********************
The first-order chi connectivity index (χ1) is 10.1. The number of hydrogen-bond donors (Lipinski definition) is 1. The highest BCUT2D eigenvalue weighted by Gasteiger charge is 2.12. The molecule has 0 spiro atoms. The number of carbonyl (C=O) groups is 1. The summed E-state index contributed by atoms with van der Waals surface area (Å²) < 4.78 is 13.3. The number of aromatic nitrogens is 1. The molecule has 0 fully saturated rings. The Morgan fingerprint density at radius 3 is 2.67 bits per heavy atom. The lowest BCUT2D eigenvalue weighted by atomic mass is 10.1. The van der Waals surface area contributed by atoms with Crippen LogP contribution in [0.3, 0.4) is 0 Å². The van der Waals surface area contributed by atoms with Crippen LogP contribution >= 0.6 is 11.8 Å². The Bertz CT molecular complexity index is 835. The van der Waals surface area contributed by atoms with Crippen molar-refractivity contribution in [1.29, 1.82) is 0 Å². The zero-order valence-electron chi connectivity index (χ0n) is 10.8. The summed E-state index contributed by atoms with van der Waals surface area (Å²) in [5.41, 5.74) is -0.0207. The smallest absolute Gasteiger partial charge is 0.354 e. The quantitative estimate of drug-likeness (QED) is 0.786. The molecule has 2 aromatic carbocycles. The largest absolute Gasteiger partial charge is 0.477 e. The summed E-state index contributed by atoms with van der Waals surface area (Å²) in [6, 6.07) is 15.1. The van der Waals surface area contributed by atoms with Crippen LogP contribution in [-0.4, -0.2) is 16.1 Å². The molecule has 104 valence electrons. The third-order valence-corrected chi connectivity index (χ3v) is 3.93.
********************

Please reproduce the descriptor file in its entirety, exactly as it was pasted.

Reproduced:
The first-order chi connectivity index (χ1) is 10.1. The number of hydrogen-bond donors (Lipinski definition) is 1. The highest BCUT2D eigenvalue weighted by Gasteiger charge is 2.12. The molecule has 0 spiro atoms. The number of carbonyl (C=O) groups is 1. The summed E-state index contributed by atoms with van der Waals surface area (Å²) < 4.78 is 13.3. The number of aromatic nitrogens is 1. The molecule has 0 fully saturated rings. The Morgan fingerprint density at radius 3 is 2.67 bits per heavy atom. The lowest BCUT2D eigenvalue weighted by atomic mass is 10.1. The van der Waals surface area contributed by atoms with Crippen LogP contribution in [0.3, 0.4) is 0 Å². The van der Waals surface area contributed by atoms with Crippen LogP contribution >= 0.6 is 11.8 Å². The Bertz CT molecular complexity index is 835. The van der Waals surface area contributed by atoms with Crippen molar-refractivity contribution in [1.29, 1.82) is 0 Å². The zero-order valence-electron chi connectivity index (χ0n) is 10.8. The summed E-state index contributed by atoms with van der Waals surface area (Å²) in [5.41, 5.74) is -0.0207. The smallest absolute Gasteiger partial charge is 0.354 e. The quantitative estimate of drug-likeness (QED) is 0.786. The molecule has 2 aromatic carbocycles. The largest absolute Gasteiger partial charge is 0.477 e. The summed E-state index contributed by atoms with van der Waals surface area (Å²) in [6, 6.07) is 15.1. The van der Waals surface area contributed by atoms with Crippen LogP contribution in [-0.4, -0.2) is 16.1 Å². The molecule has 104 valence electrons. The third-order valence-corrected chi connectivity index (χ3v) is 3.93.